Is a new recreational vehicle on your road map? Before you start planning your cross-country road trip, there are some factors to consider throughout the buying process. We’ve rounded up a few helpful tips to get you from research to purchase to hitting the road.
Before you buy
Even before you begin your search for a camper, RV, travel trailer, or pop-up, make sure to check the towing capacity on the vehicle you plan to use. Although your car may have a towing package, the pulling capacity may not be enough for your dream camper.
Also, it might sound like a no-brainer, but: Set a budget! Consider your total monthly expense when determining what your price point will be — and remember to take into account the loan amount, storage costs, and insurance of the vehicle you have in mind.
While you’re shopping
As you look for a camper, carefully consider your needs: How many people will be sleeping in it on a regular basis? How big are the tanks, and what is the total length? Will you need to get a specific license to drive it? What seasons will you use it in? All these factors can come into play when considering things like durability, seasonal weather capabilities, or how long you can go before finding a dump station.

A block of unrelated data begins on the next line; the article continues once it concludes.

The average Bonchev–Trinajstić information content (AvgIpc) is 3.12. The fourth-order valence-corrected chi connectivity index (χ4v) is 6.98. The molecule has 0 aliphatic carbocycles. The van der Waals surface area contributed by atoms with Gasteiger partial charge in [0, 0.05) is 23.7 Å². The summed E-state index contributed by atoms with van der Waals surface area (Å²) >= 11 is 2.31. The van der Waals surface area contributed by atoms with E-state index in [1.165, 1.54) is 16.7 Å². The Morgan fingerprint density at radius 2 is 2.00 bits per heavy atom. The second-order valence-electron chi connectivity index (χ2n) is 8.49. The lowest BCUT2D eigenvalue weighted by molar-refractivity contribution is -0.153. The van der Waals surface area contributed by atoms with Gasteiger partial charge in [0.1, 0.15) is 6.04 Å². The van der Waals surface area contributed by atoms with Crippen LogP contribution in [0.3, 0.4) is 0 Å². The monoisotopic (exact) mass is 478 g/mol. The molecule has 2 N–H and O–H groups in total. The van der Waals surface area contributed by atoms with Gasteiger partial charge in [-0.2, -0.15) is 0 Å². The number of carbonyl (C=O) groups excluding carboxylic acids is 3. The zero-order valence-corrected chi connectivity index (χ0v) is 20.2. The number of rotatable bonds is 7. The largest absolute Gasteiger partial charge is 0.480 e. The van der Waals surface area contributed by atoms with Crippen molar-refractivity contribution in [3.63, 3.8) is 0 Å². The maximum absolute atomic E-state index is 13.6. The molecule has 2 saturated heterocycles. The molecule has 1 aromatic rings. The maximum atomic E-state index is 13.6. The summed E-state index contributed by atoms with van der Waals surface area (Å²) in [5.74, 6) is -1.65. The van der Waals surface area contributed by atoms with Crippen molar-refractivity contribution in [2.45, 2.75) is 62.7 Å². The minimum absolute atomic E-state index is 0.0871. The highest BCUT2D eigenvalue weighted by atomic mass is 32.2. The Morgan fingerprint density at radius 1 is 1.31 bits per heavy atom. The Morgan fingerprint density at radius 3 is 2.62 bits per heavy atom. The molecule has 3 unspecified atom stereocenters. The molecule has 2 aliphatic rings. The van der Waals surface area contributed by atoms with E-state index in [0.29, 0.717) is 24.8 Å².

Additionally, be sure to look at the dry weight and packed weight of the camper. The dry weight is the minimum the camper can ever weigh, not including any water or supplies you might put inside. When considering the type of camper to purchase, it’s also wise to look at overall costs. For example, if you’re looking to purchase a fifth wheel, know that there may be additional costs for installing the truck bed hitch. Most campers will also need a sway hitch to help with safe driving; most dealers can include this in your purchase price.
After you buy
So, you bought yourself a camper — congratulations! Now what? For starters, doing a practice run with your camper can be very beneficial. Staying a night or two closer to home can help you figure out all the bells and whistles of your new digs while still being close enough to home if something goes awry. If you purchase from a dealership, be sure to block out some time during pickup for a good overview of how everything works. How to dump and clean the tanks, how to open and close vents for cooking appliances, and how to level the unit are just a few things they can teach you.
Regular maintenance is crucial to prolonging the life of your camper. This goes beyond a simple oil change, too — for example, if you live in a cold winter weather environment, the camper will need to be “winterized” during winter months to prevent any of the water lines from freezing or bursting. The roof will also need to be conditioned about every two years. This helps to maintain seals and prevent cracks. Any maintenance can be completed yourself or through an RV dealer mechanic.
With careful consideration, savvy shopping, and responsible ownership, your home away from home can take you where you want to go for years to come.